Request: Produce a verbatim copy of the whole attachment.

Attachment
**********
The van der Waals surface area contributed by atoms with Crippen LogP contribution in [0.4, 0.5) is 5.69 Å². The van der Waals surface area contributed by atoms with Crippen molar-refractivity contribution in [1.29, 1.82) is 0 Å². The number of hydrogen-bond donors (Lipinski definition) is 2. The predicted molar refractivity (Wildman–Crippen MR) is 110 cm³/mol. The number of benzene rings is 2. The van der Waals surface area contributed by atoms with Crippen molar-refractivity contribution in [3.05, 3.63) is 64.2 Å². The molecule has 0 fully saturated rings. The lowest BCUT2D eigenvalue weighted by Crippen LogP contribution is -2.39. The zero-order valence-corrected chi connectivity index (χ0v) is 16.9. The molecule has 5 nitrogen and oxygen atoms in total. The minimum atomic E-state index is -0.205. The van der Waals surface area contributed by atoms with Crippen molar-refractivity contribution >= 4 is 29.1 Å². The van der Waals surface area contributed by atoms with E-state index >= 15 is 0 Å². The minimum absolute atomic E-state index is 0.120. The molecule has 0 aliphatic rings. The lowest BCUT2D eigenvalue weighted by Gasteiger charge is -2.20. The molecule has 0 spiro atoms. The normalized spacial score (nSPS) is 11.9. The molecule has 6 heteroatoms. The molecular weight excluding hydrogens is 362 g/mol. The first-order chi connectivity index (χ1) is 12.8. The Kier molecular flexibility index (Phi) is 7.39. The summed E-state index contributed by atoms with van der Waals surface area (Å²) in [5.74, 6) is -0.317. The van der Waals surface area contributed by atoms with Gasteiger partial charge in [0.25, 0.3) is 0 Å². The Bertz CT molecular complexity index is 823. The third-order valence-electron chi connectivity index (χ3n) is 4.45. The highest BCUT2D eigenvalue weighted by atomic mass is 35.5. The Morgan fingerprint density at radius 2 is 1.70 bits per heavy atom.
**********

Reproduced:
The van der Waals surface area contributed by atoms with Crippen LogP contribution in [0.4, 0.5) is 5.69 Å². The van der Waals surface area contributed by atoms with Crippen molar-refractivity contribution in [1.29, 1.82) is 0 Å². The number of hydrogen-bond donors (Lipinski definition) is 2. The predicted molar refractivity (Wildman–Crippen MR) is 110 cm³/mol. The number of benzene rings is 2. The van der Waals surface area contributed by atoms with Crippen molar-refractivity contribution in [3.05, 3.63) is 64.2 Å². The molecule has 0 fully saturated rings. The lowest BCUT2D eigenvalue weighted by Crippen LogP contribution is -2.39. The zero-order valence-corrected chi connectivity index (χ0v) is 16.9. The molecule has 5 nitrogen and oxygen atoms in total. The minimum atomic E-state index is -0.205. The van der Waals surface area contributed by atoms with Crippen molar-refractivity contribution >= 4 is 29.1 Å². The van der Waals surface area contributed by atoms with E-state index >= 15 is 0 Å². The minimum absolute atomic E-state index is 0.120. The molecule has 0 aliphatic rings. The lowest BCUT2D eigenvalue weighted by Gasteiger charge is -2.20. The molecule has 0 spiro atoms. The normalized spacial score (nSPS) is 11.9. The molecule has 6 heteroatoms. The molecular weight excluding hydrogens is 362 g/mol. The first-order chi connectivity index (χ1) is 12.8. The Kier molecular flexibility index (Phi) is 7.39. The summed E-state index contributed by atoms with van der Waals surface area (Å²) in [5.74, 6) is -0.317. The van der Waals surface area contributed by atoms with Gasteiger partial charge in [0.25, 0.3) is 0 Å². The Bertz CT molecular complexity index is 823. The third-order valence-electron chi connectivity index (χ3n) is 4.45. The highest BCUT2D eigenvalue weighted by atomic mass is 35.5. The Morgan fingerprint density at radius 2 is 1.70 bits per heavy atom.